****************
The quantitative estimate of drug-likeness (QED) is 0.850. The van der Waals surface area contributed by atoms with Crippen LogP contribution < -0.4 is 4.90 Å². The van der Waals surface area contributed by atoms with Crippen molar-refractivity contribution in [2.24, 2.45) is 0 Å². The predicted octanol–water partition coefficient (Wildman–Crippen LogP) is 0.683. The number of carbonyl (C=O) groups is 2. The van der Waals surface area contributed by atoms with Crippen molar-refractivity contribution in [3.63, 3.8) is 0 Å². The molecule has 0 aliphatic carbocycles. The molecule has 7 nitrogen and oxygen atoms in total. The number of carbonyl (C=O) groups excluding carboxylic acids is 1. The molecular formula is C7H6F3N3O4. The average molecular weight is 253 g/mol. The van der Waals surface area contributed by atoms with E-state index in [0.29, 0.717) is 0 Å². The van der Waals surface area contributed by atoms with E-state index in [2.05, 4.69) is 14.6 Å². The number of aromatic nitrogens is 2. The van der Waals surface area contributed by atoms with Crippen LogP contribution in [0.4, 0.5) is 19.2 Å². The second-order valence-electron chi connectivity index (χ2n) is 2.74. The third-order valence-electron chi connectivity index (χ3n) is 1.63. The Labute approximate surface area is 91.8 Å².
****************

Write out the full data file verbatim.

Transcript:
The quantitative estimate of drug-likeness (QED) is 0.850. The van der Waals surface area contributed by atoms with Crippen LogP contribution < -0.4 is 4.90 Å². The van der Waals surface area contributed by atoms with Crippen molar-refractivity contribution in [2.24, 2.45) is 0 Å². The predicted octanol–water partition coefficient (Wildman–Crippen LogP) is 0.683. The number of carbonyl (C=O) groups is 2. The van der Waals surface area contributed by atoms with Crippen molar-refractivity contribution in [3.63, 3.8) is 0 Å². The molecule has 0 aliphatic carbocycles. The molecule has 7 nitrogen and oxygen atoms in total. The number of carbonyl (C=O) groups excluding carboxylic acids is 1. The molecular formula is C7H6F3N3O4. The average molecular weight is 253 g/mol. The van der Waals surface area contributed by atoms with E-state index in [0.29, 0.717) is 0 Å². The van der Waals surface area contributed by atoms with E-state index in [2.05, 4.69) is 14.6 Å². The number of aromatic nitrogens is 2. The van der Waals surface area contributed by atoms with Crippen LogP contribution in [0.4, 0.5) is 19.2 Å². The second-order valence-electron chi connectivity index (χ2n) is 2.74. The third-order valence-electron chi connectivity index (χ3n) is 1.63. The Labute approximate surface area is 91.8 Å².